Celebrating Fathers on Father's Day, and All Through the Year
Fathers are in the spotlight in June—Sunday, June 15, 2008 is their special day this year.
While listening to a Mother's Day sermon in 1909, Sonora Smart (of Spokane, WA) developed the idea of honoring her father in a similar observance. William Smart raised his family alone after the death of his wife; and his daughter became convinced that he deserved to know "just how special he was." Because his birthday was in June, she chose to hold her first Father's Day celebration in June—celebrating all fathers.
In 1926, a national committee was formed in New York City to promote the observance of a national day for fathers. Finally, in 1956, a Joint-Resolution-of-Congress recognized Father’s Day and in 1966, President Richard Nixon established a "permanent national observance of Father's Day." The third Sunday in June is set aside to honor all fathers and those who have served in the role of "dads" —uncles, grandfathers, step-fathers, neighbors, big brothers, etc. Celebrate the many facets of these special relationships by sharing books from the selection that follows.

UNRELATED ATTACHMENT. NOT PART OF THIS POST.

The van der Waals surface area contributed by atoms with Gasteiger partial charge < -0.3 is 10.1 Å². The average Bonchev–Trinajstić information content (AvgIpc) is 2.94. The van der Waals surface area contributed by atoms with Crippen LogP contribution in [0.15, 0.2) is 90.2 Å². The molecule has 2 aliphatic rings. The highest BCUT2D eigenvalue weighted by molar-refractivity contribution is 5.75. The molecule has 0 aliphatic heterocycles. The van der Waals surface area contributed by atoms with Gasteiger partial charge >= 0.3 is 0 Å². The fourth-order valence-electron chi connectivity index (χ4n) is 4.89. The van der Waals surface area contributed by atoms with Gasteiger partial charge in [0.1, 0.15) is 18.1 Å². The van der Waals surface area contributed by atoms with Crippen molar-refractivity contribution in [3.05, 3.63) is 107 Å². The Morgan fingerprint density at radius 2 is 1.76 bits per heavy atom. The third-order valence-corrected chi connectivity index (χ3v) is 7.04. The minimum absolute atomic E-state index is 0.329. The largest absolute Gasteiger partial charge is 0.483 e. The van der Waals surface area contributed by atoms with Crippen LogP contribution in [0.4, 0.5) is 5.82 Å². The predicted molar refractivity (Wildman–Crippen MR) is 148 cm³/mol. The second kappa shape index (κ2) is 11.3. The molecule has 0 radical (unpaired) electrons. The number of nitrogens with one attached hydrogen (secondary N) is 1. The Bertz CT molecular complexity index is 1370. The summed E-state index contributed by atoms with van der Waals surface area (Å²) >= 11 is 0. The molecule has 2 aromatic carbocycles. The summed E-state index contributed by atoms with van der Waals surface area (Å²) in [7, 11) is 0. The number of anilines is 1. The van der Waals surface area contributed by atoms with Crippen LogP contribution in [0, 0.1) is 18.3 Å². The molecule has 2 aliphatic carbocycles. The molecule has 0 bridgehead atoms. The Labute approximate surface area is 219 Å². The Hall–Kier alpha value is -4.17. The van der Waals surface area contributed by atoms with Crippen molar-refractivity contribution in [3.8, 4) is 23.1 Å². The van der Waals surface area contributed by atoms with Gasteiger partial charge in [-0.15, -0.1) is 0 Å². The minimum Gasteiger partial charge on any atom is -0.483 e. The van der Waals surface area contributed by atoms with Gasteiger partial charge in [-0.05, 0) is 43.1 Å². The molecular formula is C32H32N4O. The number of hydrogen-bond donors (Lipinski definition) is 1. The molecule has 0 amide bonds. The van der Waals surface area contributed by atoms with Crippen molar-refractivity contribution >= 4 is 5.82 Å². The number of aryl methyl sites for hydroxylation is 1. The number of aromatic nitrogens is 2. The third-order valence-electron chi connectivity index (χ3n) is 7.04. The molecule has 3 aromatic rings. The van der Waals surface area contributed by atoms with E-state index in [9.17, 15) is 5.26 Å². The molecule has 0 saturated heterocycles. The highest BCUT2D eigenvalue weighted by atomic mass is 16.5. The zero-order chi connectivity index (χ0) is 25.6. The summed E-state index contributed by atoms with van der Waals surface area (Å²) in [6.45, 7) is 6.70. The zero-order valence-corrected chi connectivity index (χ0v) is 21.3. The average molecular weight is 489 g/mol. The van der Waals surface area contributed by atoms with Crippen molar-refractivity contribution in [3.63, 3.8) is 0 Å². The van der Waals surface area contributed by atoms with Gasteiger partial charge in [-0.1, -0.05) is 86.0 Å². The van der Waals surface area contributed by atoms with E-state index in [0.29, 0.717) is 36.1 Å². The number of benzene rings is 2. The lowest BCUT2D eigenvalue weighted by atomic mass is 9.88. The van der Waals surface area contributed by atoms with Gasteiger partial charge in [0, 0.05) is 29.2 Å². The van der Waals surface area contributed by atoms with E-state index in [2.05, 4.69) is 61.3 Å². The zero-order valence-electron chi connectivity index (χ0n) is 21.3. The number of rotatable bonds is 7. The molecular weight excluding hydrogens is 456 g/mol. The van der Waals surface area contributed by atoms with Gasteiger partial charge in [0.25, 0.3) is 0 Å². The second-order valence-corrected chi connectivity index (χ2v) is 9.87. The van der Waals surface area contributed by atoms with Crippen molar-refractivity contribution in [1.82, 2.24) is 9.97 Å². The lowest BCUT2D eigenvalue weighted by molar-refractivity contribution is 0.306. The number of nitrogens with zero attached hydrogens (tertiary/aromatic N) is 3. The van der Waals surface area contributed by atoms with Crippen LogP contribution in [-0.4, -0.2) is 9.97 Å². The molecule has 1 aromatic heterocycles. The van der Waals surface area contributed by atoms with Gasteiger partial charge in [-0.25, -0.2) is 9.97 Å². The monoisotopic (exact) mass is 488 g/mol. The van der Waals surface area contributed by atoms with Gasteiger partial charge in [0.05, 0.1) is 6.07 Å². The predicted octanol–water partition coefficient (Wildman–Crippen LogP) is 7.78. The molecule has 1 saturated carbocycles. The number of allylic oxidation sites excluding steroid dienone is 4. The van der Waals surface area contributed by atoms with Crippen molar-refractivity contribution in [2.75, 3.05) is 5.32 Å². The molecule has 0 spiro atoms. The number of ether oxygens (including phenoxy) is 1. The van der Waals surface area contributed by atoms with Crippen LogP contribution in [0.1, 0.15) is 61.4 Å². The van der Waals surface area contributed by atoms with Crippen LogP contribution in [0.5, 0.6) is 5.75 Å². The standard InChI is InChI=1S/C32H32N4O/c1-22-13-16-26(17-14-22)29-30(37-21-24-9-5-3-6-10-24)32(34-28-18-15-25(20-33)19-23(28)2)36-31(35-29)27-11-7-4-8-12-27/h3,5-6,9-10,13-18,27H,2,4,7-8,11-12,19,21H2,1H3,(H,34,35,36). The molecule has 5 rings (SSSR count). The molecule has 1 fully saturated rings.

Visit: http://www.loveyoufather.com/fathers-day-history/index.html for more information and great ideas for making gifts/cards/decorations, etc.
Contributor: Sheilah Egan
Father's Day Choices for Dads and Granddads
The Best Father's Day Present Ever
Illustrated by Pam Paparone